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Market and Communicate to Grow Your Firm

Water Well Before Sowing Recruitment Seeds
by Barbara Lewis MBA and Dan Otto MBA

 The sluggish economy shows signs of recovery.  Key indicators point to a second quarter upturn with the third and fourth quarters jumping out of the recession.  For law firms the manifestation will be increased work and the ramification will be additional employees.  

 Before leaping into the recruitment mode, make sure that all your employees, whether attorneys or support staff, have the proper amount of work and the appropriate type of work.  For associates the task is relatively easy if they record their work on timesheets.  However, for the support staff, the task is more difficult with no time sheets indicating the employees’ work performed each day. 

 Employees’ capacity for work is more than they usually admit.  Rarely will employees say that they need additional work; however, they are quick to complain about too much work. Oftentimes, this complaint is heard from people who find it difficult to delegate – one of the greatest cogs in the wheel of efficient operation.  If employees delegate their lower level tasks, they are able to increase their capacity for additional work.  

 Assuming that your staff is performing the appropriate tasks and they are overwhelmed, you need to hire additional employees.  Your first reaction may be to ask current employees if they know someone who would be interested in the position.  Although this may work some of the time, it’s a risky technique because if there is a problem with one of the employees, it oftentimes becomes both employees’ problems.

 So you resort to an advertisement in a publication that may be read by prospective employees.  Most ads state the requirements of the position.  Another option is to describe the firm, the duties and request a letter of interest.  It’s an employers’ market today, so you’ll be inundated by resumes.  You can afford to be very picky in this market.  

 In a recent job search for a legal secretary for one of our clients, we received 30 resumes and for a clerical position we received 85.  How can you quickly examine the candidates?  First, look at the cover letter.  Is it addressed properly?  Is it grammatically correct with no misspelled words?

 Next, call the person.  Does that person answer the phone in a pleasant manner?  If there’s voice mail, is the message pleasing?    Whether this employee is dealing with your other employees or your clients, the sound of the voice indicates a lot about the person.  Some people have answered their telephone in a mean spirited way only to change their tone dramatically when they discover why I am calling.  About half of the people I interview by telephone are eliminated from the running – based on their communication skills.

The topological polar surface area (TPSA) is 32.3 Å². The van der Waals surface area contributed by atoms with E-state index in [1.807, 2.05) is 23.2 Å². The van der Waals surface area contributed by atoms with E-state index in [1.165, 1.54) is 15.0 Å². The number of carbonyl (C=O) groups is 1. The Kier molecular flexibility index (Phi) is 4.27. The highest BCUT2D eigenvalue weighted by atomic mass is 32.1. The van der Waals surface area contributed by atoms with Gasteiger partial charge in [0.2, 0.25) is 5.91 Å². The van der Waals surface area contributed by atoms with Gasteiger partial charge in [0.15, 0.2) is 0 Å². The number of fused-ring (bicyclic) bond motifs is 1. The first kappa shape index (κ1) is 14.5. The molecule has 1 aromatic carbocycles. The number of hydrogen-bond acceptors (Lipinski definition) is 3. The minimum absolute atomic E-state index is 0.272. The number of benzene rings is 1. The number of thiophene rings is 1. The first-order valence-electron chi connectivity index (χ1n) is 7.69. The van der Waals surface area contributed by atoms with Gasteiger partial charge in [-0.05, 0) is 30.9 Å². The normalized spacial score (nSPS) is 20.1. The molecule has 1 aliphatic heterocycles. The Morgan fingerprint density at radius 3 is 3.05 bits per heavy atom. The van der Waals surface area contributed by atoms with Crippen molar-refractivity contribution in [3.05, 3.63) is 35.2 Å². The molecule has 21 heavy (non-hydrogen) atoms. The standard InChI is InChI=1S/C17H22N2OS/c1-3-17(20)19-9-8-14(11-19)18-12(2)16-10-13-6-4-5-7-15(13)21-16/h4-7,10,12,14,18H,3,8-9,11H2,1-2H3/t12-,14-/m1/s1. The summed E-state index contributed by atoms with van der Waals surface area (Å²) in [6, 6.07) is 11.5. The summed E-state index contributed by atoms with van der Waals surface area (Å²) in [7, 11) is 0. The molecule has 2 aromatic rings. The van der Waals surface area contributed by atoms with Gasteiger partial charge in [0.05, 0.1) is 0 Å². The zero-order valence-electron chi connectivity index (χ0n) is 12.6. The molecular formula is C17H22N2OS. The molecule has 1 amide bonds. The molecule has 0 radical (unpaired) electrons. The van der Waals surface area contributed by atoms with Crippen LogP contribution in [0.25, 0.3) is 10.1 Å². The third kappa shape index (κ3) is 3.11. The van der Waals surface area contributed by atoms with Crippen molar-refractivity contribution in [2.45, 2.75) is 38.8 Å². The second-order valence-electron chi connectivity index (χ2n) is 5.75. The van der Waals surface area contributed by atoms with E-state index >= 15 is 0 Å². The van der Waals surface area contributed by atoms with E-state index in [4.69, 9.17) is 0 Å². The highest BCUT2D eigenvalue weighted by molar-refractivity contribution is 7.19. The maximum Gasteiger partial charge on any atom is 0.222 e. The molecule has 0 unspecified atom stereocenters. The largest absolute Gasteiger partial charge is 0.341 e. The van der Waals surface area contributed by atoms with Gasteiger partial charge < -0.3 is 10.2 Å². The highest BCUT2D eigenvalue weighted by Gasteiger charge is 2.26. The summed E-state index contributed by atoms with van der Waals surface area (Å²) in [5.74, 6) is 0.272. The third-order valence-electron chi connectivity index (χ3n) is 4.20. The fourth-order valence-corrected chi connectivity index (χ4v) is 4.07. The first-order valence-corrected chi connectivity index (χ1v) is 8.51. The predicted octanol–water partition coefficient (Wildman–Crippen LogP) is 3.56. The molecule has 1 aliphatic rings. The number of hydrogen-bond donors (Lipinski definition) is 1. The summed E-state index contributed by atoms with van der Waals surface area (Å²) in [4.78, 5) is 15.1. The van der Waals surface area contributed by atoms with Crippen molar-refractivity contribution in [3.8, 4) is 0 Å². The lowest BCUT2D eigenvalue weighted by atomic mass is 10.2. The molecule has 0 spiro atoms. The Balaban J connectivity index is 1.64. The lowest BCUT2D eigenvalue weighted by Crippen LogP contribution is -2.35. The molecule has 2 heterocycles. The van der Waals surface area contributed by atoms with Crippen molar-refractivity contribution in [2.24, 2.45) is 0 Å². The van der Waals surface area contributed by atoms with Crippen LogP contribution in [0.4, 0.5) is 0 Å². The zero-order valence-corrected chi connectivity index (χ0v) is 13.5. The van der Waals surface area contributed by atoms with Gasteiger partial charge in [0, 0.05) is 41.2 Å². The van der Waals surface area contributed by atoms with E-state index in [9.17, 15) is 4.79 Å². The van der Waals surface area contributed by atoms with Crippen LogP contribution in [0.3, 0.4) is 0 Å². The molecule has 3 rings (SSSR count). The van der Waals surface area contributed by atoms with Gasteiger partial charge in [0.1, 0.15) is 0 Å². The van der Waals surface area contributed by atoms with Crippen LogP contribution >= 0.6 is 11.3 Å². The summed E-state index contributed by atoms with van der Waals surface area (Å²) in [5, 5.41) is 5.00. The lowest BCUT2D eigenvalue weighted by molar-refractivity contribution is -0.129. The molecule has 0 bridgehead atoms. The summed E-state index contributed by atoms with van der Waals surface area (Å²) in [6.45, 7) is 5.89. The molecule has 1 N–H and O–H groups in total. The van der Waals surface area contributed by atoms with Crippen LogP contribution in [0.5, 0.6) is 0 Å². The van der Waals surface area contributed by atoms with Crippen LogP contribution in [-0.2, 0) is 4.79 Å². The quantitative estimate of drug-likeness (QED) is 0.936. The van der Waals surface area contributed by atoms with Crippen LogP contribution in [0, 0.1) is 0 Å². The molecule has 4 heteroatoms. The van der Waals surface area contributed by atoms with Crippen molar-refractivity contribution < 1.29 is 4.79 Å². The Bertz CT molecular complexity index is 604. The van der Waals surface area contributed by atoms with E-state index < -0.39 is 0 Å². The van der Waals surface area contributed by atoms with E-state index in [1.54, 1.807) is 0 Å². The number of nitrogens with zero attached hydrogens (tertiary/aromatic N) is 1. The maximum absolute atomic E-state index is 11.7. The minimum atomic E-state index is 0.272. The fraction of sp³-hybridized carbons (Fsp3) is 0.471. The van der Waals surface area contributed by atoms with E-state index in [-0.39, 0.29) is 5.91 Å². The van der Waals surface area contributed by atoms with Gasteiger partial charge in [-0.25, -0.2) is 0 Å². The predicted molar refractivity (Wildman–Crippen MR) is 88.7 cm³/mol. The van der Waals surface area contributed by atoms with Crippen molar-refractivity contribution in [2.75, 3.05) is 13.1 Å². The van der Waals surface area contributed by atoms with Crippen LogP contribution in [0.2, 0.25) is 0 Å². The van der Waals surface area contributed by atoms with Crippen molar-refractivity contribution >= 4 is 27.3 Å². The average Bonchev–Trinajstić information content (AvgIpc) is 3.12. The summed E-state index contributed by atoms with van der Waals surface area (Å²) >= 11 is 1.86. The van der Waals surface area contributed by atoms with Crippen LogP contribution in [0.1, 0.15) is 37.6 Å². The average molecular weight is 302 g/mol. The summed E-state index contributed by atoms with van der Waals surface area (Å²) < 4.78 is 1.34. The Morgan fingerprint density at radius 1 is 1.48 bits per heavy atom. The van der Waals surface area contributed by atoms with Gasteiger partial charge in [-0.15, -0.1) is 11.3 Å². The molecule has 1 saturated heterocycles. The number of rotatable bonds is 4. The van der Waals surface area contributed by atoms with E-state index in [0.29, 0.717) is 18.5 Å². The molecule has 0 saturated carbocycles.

Oftentimes, employers take prospective employees’ word on their skills.  Yet, when the employee begins the job, he or she may not have more than rudimentary skills.  Tests help to eliminate the discrepancy in perception of skill set between the prospective employee and the employer.

 For the file clerk tests around alphabetical or numerical order, for example, eliminated many candidates who couldn’t alphabetize words or arrange numbers from low to high.  Many tests exist for various levels of personnel or you can develop your own.  The crack paralegal should be able to create a good paralegal test. 

 In addition to competency tests, law firms can also employ personality tests.  Many types of tests exist to assist firms in hiring people who are compatible with existing staff. 

 The next task in the hiring process is to check references – an absolute necessity.  Yet we consistently hear about employees’ poor performance and we ask about reference checks, there were none.  While you can’t get detailed information about employees these days, you can “listen between the words” and obtain a sense of the employee’s past performance. 

 The final task in the hiring process is incorporating the new person into the law firm with its existing relationships and friendships among the employees.  Some new employees quit before the week’s end, in part, because there is little orientation or direction in their new responsibilities.  The first few days should be carefully orchestrated to ensure that the new employee fast becomes integrated into the firm.

 Sooner than you think, law firms will begin hiring employees as the economy begins trending upward.  Now is the time to establish hiring procedures and to prepare for recruiting top employees.

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